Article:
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Moving Schipka Laurel for Rhododendron 'Loderi King George'

Picture it - a 6 ft. tall Schipka Laurel used to stand here (I forgot to take a "before" shot and don't feel like searching for one).  I knew when I planted it that it was probably a bad idea but thought it would be good for a fast-growing screen along the back fence-row. I'm sure all gardeners do this, especially if you have a new garden and are eager for greenery. In all fairness to the laurel, it is a useful plant and I would argue even a beautiful one when nicely maintained. Before I dug this one up, I stood back and admired it and felt the guilt pangs stabbing at my heart.  I removed a much larger laurel than this a few years ago and they are not the easiest plant to dig out. I was determined to save this one and I believe I was successful.  Here is a thought and you can take this to the bank - the pot you choose to hold a plant that you dig up will ALWAYS be too small. Always!  So, after finding the largest pot I could, here it is, after being cut back pretty dr

Three Gardening Books

Beatrix Farrand - Garden Artist, Landscape Architect 
by Judith Tankard
Monacelli Press, 2022

I got this book for Christmas but I wasn't aware that it is a reprint of a 2009 edition. However, I never read that one so all is good. This is a big, beautiful book on one of my favorite landscape designers.

Farrand's career began around the turn of the century (1900). Not only was she the rare female professional but she hailed from a prominent family (she was Edith Wharton's niece) and the fact that she wanted to enter any profession was looked upon as odd.

However, despite those challenges, she flourished and soon established a stellar reputation as a talented designer and consummate professional. Her initial assignments came from family friends which included such names as the Rockerfellers and Vanderbilts. She would design many gardens for estates in New York, Long Island, Maine and the Northeast. She would also work on college campuses and botanical gardens.

Her most famous work - and probably my favorite garden - is Dumbarton Oaks, located in the Georgetown neighborhood of Washington D.C. I had the chance to visit it in 2007 and have been fascinated by it and the woman who made it ever since. Farrand was masterful with using hardscape elements - terraces, stonework, garden art, benches, etc. - and the way she combined these elements at Dumbarton Oaks is spectacular.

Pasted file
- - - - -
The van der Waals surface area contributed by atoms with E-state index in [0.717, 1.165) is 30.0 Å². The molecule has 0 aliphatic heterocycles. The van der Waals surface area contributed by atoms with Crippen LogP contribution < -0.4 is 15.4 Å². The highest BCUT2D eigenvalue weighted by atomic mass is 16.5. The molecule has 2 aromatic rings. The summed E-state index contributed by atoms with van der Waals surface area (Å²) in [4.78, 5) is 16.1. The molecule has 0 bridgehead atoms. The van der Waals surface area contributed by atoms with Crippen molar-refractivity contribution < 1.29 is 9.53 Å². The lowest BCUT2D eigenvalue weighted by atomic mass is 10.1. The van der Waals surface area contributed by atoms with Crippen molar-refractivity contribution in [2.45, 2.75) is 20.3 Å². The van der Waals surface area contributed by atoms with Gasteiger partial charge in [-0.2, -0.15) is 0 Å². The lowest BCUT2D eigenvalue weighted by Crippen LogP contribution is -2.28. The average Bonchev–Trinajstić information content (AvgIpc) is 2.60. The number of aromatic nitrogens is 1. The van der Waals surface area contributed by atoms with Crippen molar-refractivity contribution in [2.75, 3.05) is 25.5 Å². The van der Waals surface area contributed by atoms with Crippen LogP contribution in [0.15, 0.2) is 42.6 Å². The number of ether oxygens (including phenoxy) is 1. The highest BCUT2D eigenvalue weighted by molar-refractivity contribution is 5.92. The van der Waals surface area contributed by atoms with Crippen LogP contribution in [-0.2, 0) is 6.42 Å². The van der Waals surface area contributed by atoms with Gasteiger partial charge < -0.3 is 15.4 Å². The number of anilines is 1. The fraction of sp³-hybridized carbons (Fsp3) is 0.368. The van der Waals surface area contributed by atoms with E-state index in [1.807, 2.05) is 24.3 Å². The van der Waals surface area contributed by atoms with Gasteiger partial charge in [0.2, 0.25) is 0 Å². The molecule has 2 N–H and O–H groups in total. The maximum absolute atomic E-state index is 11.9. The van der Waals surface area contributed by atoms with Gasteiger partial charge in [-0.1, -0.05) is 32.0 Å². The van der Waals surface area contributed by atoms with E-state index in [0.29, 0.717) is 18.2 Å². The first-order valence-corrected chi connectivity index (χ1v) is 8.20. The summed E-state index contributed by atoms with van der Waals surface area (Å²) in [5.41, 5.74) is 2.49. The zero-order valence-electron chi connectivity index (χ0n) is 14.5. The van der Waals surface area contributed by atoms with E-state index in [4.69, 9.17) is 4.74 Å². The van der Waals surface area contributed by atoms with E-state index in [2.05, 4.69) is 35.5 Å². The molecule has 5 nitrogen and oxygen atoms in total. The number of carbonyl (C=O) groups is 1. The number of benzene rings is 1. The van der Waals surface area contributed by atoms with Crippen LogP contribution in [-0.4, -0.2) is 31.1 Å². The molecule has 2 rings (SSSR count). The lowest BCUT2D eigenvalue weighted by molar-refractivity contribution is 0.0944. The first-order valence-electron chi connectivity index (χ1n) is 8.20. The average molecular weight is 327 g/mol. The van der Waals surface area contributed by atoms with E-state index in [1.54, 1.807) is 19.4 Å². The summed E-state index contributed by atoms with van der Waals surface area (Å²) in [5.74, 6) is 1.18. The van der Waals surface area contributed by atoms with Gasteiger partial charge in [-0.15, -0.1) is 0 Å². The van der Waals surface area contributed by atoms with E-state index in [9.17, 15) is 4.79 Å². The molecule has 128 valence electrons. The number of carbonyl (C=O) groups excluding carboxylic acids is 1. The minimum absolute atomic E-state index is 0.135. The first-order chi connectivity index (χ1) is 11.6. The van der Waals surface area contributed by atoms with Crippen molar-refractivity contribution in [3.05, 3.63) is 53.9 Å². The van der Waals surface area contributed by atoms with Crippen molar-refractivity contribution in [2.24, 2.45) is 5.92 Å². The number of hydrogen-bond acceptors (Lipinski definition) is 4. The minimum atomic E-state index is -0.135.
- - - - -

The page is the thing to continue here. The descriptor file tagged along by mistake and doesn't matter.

Many of Farrand's creations are no longer in existence. However, some are being rediscovered and revived. I've never visited any of these gardens but I would love to see them one day. They include the Peggy Rockefeller Rose Garden at the New York Botanical Garden and the Abby Adrich Rockerfeller Garden in Bar Harbor, Maine.

This beautiful book includes chapters on her notable works and the photographs and original illustrations and maps are beautiful.

The Countrywoman's Year
by Rosemary Verey
Little, Brown & Co., 1989

This little book is a fast read and perfect for reading a chapter or two at bedtime. Verey takes us through each month in her garden and discusses the goings-ons around her country home in Gloucestershire. 

There is actually not that much gardening per se. She writes about the weather and she was obviously fascinated by old texts and weather folklore. She also talks about life in the country village. If you long for an idyllic English countryside with country lanes, rock walls and charming gardens surrounding quaint cottages (like I do)- you get the picture. 

This little book is beautifully illustrated with black and white engravings from a variety of artists.

The Dirt Diaries: 30 Years in the Garden
and Still Scratching the Surface
by Lynn Hunt

Another little book great for a chapter or two before dozing off at night and one that will certainly get you in the mood for spring. The author talks about creating a new garden in the mountains of North Carolina as well as the heartbreak of leaving a former garden.

The author is a Consulting Rosarian Emeritus and a Certified Horticultural Judge for the American Rose Society. She has many chapters about roses, both old and new varieties and the David Austin roses. She also discusses growing roses in the shade, pairing them with clematis and how to prune them.

In addition to roses, she also has chapters on ferns, peppers, dahlias and rhododendrons as well as musings on dealing with squirrels and other nuisances in the garden and the joys of bird watching.

The photographs in this book are really beautiful (the one of the rose 'Zephirine Drouhin' is particularly drool-worthy).


Text and photos by Phillip Oliver, Dirt Therapy


  1. Phillip, thank you so much for the lovely review. I am so pleased you enjoyed the book. By the way, had to leave that Zephirine behind in Maryland and it got torn out with the rest of my garden as well. Heartbreaking. Thank you again my gardening friend.

  2. Nice reviews, Phillip. I have other books by Rosemary Verey but not that one so I'll look for it (not that my garden's anything like an English garden).


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